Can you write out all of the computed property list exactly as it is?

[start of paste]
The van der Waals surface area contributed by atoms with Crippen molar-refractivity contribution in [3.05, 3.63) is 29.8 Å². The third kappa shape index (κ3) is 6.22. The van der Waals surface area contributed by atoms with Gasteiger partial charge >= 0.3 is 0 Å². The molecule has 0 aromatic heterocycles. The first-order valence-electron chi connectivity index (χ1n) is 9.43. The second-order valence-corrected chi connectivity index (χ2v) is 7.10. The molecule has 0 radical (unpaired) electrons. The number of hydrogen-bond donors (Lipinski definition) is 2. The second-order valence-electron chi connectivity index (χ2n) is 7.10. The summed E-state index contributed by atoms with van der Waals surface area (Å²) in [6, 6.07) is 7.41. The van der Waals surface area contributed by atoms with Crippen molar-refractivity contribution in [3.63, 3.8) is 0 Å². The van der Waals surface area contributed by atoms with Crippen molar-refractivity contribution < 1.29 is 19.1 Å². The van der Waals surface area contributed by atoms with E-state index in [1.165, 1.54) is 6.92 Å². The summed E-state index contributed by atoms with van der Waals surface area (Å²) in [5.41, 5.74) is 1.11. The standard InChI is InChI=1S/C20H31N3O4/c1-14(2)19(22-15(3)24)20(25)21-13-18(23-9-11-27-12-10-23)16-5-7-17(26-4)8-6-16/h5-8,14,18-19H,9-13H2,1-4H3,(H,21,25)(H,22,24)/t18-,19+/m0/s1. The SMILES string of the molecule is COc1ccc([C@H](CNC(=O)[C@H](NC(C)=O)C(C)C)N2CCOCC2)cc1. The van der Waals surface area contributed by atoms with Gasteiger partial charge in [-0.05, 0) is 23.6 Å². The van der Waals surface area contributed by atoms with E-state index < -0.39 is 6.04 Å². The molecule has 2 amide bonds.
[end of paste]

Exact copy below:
The van der Waals surface area contributed by atoms with Crippen molar-refractivity contribution in [3.05, 3.63) is 29.8 Å². The third kappa shape index (κ3) is 6.22. The van der Waals surface area contributed by atoms with Gasteiger partial charge >= 0.3 is 0 Å². The molecule has 0 aromatic heterocycles. The first-order valence-electron chi connectivity index (χ1n) is 9.43. The second-order valence-corrected chi connectivity index (χ2v) is 7.10. The molecule has 0 radical (unpaired) electrons. The number of hydrogen-bond donors (Lipinski definition) is 2. The second-order valence-electron chi connectivity index (χ2n) is 7.10. The summed E-state index contributed by atoms with van der Waals surface area (Å²) in [6, 6.07) is 7.41. The van der Waals surface area contributed by atoms with Crippen molar-refractivity contribution in [3.63, 3.8) is 0 Å². The van der Waals surface area contributed by atoms with Crippen molar-refractivity contribution < 1.29 is 19.1 Å². The van der Waals surface area contributed by atoms with E-state index in [1.165, 1.54) is 6.92 Å². The summed E-state index contributed by atoms with van der Waals surface area (Å²) in [5.41, 5.74) is 1.11. The standard InChI is InChI=1S/C20H31N3O4/c1-14(2)19(22-15(3)24)20(25)21-13-18(23-9-11-27-12-10-23)16-5-7-17(26-4)8-6-16/h5-8,14,18-19H,9-13H2,1-4H3,(H,21,25)(H,22,24)/t18-,19+/m0/s1. The SMILES string of the molecule is COc1ccc([C@H](CNC(=O)[C@H](NC(C)=O)C(C)C)N2CCOCC2)cc1. The van der Waals surface area contributed by atoms with Gasteiger partial charge in [-0.05, 0) is 23.6 Å². The van der Waals surface area contributed by atoms with E-state index < -0.39 is 6.04 Å². The molecule has 2 amide bonds.